A third factor was the nature of electronic communications themselves. It was easier now than in the past to keep in touch, to watch what other countries were doing, thanks to electronic mail and legislative web sites. The Canadian and Australian projects made use of the World Wide Web to post discussion papers and draft documents. (41) The American project got considerable assistance from Internet mailing lists and from web sites; all the drafts appeared on line with discussion documents on the main issues. (42) The Canadian project was much assisted by a mailing list that included key foreign observers from the United States, the United Kingdom, Australia, New Zealand, Sweden, the EU, and elsewhere. Individual queries, comments and encouragement were also possible as problems arose. In short, the discussions heard many voices.

Finally, the private sector users lobbied for harmonization in implementing the Model Law as well. As its name suggests, the Model Law is only a model, whose provisions are expected to be adapted by countries that incorporate it into their own legal systems. It does not purport to answer every question for every system. (43) Certainly in Canada we were frequently urged to pay attention to what was happening in our major trading partners, notably the United States. Recent examples of this pressure are found in the hearings of the Ontario Legislature on the proposed Electronic Commerce Act 2000, and in speeches about that bill. (44)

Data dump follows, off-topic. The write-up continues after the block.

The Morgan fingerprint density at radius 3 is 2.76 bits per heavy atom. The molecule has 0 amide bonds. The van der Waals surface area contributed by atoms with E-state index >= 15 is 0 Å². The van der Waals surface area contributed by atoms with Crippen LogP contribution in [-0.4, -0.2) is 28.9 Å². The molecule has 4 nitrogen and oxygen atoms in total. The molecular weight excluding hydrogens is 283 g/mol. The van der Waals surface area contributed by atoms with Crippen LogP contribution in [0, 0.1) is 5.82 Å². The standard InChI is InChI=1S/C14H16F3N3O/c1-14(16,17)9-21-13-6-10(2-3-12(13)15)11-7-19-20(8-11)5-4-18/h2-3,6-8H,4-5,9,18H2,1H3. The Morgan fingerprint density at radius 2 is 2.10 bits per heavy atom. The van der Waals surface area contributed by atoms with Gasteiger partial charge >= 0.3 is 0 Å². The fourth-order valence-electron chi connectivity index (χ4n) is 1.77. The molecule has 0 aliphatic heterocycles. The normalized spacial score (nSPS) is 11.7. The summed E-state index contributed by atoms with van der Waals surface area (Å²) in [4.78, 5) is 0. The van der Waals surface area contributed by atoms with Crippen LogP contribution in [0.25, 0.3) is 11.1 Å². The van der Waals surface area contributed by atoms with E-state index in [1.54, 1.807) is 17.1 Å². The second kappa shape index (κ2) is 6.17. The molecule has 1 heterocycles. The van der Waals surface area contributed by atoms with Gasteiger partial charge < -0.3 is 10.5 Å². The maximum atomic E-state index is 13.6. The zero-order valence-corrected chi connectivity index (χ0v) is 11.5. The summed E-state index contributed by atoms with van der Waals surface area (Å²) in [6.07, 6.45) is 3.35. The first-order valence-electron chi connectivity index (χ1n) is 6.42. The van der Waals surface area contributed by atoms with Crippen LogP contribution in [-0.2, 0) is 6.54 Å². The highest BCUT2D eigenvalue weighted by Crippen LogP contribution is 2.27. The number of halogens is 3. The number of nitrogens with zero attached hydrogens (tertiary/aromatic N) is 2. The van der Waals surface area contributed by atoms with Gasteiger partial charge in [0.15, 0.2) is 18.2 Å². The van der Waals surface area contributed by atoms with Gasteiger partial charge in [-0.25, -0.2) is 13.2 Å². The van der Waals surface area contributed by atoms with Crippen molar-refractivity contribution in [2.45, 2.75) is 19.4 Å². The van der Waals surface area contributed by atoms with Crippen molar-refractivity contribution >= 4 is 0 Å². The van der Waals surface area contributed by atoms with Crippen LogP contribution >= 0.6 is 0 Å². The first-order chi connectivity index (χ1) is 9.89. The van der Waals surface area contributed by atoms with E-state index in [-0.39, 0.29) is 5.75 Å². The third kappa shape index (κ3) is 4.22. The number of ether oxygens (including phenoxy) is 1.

The international influences were widely recognized by those who benefitted from them. The first reading version of the Singapore Electronic Transactions Act had a note stating the source of each section, giving credit to the UN, to the American uniform statute, to several U.S. state statutes on matters of digital signatures, and to other sources. A similar document is available for the newer Indian Electronic Commerce bill. (45)

Canada had some special connections that influenced its work. The most important was the institutional and personal connection between the Uniform Law Conference of Canada and the National Commission on Uniform State Laws in the United States. The ULCC's leader on e-commerce issues was present at the meeting where NCCUSL first considered its uniform project, and subsequently attended almost all of the meetings of the Drafting Committee that developed the UETA. The personal links with the chair of that committee dated from an earlier NCCUSL meeting. Some of the participants in the US work were or became members of the US delegation to UNCITRAL, where the Canadian project leaders could meet them. The Chair of the NCCUSL Drafting Committee attended the meeting of the ULCC when the UECA was adopted.

At home, the main Canadian delegate to UNCITRAL during the Model Law discussions was a key member of the ULCC working group. She brought her connections and her views formed from the international meetings to the work.